Hierarchy and Trust in Modern Mexico and Brazil

By Luis Roniger | Go to book overview

constitute a sound foundation for long-term dependence. Rather, in order to be legitimized, routine exchange and control of goods and services has to be placed within the meaningful context of broader commitments, that is, of values such as trustworthiness, loyalty, and honor. Hence, a strong interpersonal component--one that amalgamates images of personal identity with concepts of obligation--is necessary for hierarchical obligations to bind partners in a strong, unconditional manner. As these concepts of obligation are fragile, and as dependence on others cannot supersede the ontological value of the dominated individual, he is likely to accept social hierarchies only half-heartedly.

It thus appears that tensions surfaced in Latin American social hierarchies as a result of the stress these Western cultures have traditionally placed on the universalistic or quasi-universalistic egalitarian nature of individuals, the openness of the social system and--following capitalistic penetration--the ideological emphasis on opportunities for mobility.

The ideological force of equality in modern Latin America can be fully understood by returning to the imagery of honor and loyalty associated with the struggle for and competition over the control of resources and the attainment of social preeminence. Claims to honor involve a demand for public recognition of one's capacity to defend a coveted rank and to establish superiority over another person. 20 While such claims to preeminence are not unrelated to social standing, neither are they prescribed within the limits of any ascriptive collectivity or group. They are, in fact, egalitarian by nature, since the resolution of opposing claims to power and social recognition has depended on the results of competition rather than on precedence deriving from birth or associated to status. Thus, while power and instrumental elements certainly influence outcomes, there is still great leeway in confrontations, which not surprisingly often focused on such individual attributes as manliness.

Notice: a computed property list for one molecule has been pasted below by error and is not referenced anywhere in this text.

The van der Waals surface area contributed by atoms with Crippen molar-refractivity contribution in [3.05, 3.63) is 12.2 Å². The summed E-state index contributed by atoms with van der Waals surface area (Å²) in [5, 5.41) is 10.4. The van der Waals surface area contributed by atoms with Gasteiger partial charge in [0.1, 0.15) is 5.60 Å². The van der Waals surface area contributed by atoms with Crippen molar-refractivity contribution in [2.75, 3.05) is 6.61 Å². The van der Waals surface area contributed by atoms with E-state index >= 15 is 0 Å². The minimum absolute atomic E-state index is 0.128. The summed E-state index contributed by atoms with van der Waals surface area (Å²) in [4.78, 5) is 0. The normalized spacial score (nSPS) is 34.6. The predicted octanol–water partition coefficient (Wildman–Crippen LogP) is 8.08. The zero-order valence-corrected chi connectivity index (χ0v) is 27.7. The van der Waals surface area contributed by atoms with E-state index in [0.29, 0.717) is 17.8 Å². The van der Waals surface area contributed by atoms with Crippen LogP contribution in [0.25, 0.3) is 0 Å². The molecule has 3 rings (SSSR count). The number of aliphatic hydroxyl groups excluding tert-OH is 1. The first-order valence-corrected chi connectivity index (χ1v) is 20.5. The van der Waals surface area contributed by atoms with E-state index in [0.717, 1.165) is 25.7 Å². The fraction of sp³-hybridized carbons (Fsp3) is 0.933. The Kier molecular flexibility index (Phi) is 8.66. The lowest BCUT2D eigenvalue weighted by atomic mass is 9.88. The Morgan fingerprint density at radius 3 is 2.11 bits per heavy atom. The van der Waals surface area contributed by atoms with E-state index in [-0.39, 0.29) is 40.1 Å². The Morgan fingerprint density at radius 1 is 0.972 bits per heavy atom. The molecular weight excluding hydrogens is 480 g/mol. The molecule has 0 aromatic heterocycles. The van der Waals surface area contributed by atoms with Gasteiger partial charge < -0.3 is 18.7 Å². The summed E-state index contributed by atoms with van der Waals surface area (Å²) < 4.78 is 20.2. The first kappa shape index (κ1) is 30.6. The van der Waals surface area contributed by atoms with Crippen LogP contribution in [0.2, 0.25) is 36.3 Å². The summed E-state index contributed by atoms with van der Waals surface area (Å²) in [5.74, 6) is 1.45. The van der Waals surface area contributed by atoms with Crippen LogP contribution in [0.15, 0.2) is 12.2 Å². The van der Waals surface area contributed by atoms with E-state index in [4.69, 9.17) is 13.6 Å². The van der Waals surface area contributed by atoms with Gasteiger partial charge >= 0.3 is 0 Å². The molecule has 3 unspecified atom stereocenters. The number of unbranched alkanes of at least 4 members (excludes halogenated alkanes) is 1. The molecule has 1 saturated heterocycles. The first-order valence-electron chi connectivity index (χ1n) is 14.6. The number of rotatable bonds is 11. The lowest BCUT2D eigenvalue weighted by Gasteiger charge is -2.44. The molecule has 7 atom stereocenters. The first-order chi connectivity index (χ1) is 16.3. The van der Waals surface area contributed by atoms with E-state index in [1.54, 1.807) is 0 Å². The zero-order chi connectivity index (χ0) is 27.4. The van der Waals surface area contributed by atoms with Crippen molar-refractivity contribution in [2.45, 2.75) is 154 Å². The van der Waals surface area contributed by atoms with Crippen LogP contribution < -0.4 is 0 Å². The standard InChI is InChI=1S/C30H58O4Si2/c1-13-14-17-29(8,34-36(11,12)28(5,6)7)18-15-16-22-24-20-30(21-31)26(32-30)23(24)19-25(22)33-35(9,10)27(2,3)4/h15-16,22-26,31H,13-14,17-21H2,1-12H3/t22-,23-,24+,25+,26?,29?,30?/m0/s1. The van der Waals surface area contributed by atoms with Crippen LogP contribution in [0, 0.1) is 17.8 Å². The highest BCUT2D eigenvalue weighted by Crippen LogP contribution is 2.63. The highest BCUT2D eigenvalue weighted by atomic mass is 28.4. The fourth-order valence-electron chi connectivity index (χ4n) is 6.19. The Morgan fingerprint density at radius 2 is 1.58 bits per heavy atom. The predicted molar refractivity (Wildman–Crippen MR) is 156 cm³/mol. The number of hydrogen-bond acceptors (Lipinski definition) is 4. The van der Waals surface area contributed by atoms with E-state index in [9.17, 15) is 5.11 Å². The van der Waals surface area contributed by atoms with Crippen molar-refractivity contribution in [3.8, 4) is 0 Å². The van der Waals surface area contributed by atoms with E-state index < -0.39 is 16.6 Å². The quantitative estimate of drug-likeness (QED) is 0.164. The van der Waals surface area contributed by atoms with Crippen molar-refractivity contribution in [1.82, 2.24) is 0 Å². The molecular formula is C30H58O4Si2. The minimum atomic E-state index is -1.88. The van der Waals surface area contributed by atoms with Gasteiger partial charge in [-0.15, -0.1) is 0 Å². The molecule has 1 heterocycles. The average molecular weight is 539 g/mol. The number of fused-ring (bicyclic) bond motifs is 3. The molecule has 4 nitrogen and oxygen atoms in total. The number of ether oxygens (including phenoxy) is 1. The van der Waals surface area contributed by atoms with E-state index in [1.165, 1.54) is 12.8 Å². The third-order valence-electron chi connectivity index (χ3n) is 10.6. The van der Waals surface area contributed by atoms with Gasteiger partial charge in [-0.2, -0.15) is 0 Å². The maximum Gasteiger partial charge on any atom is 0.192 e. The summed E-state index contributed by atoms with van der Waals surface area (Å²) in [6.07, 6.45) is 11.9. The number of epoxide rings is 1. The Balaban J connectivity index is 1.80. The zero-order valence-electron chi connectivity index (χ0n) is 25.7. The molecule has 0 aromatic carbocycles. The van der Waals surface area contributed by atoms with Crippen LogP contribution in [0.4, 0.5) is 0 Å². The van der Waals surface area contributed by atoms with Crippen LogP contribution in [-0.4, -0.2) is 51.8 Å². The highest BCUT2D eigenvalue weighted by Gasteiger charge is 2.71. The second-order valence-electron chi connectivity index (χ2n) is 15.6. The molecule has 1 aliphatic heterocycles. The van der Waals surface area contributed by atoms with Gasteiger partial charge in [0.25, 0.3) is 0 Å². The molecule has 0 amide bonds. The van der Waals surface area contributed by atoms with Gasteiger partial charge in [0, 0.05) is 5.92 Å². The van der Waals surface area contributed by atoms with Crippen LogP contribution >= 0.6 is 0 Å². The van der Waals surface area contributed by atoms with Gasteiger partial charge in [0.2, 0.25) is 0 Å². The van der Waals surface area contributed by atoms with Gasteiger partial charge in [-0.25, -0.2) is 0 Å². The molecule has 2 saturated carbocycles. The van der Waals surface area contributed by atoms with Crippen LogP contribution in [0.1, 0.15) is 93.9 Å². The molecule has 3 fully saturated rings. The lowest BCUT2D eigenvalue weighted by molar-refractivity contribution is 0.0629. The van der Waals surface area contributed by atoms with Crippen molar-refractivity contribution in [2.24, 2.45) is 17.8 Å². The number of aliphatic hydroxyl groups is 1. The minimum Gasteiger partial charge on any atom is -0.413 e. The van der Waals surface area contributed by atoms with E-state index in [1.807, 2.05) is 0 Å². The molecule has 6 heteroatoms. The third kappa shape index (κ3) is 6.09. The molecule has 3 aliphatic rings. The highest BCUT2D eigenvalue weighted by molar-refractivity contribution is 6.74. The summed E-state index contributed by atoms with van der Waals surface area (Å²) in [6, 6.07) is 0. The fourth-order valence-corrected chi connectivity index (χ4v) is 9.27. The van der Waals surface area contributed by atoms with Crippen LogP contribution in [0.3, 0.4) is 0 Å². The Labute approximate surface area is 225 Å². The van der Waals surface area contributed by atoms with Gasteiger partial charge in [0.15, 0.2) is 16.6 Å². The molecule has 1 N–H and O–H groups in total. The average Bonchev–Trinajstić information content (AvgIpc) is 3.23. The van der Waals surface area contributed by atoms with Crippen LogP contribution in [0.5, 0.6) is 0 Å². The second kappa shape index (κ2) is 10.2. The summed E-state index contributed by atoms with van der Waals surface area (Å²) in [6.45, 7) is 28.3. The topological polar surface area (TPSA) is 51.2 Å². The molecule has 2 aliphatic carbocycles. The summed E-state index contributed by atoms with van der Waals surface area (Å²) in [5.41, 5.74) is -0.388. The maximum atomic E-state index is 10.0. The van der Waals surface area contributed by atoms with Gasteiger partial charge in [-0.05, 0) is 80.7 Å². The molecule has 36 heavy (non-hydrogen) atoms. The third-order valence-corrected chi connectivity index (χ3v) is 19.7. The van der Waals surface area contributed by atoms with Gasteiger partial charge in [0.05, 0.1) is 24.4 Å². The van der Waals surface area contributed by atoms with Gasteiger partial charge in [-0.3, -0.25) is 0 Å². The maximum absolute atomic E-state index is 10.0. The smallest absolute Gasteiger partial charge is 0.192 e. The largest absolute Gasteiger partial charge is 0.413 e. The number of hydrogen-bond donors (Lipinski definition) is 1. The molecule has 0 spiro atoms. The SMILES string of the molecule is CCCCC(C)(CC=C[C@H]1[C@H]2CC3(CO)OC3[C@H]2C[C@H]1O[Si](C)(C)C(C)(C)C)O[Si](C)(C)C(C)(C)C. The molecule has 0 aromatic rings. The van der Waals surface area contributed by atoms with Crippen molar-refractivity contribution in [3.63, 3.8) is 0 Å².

The proliferation of such confrontations imply that Latin American social hierarchies contain a basic dimension of openness, mobility, and change evolving out of an egalitarian perception of self as distinct from, thus in a position to reconstruct, the social order. The crucial point is that, even though many such (one may say "egalitarian") confrontations have evolved into hierarchical reconstructions of reality, these reconstructions have themselves been repeatedly challenged by actors projecting alternative visions of the social order.


CONCLUSION

The approach adopted in this book invites a perception of clientelistic arrangements as more than the mere consequence of unequal distribution of goods and services among social actors in the framework of stratified class settings in peripheral and semiperipheral areas of the world system.

-197-

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Hierarchy and Trust in Modern Mexico and Brazil
Table of contents

Table of contents

  • Title Page iii
  • Contents v
  • Tables and Figures ix
  • Preface xi
  • Chapter 1 Clientelism and Trust 1
  • Notes 19
  • Chapter 2 Hierarchy and Clientelism in Latin America 21
  • Notes 33
  • Chapter 3 the Institutional Context of Mexico and Brazil 35
  • Notes 54
  • Chapter 4 Clientelism in Mexico 57
  • Notes 93
  • Chapter 5 Clientelism in Brazil 97
  • Notes 141
  • Chapter 6 Cross-National Comparison of Mexican and Brazilian Clientelism 145
  • Notes 156
  • Chapter 7 Multi-Dimensional Comparison of Network Variability 159
  • Notes 177
  • Chapter 8 Cross-Cultural Perspectives on Mexican and Brazilian Clientelism 179
  • Conclusion 197
  • Notes 199
  • Bibliography 203
  • Index 233
  • About the Author 237
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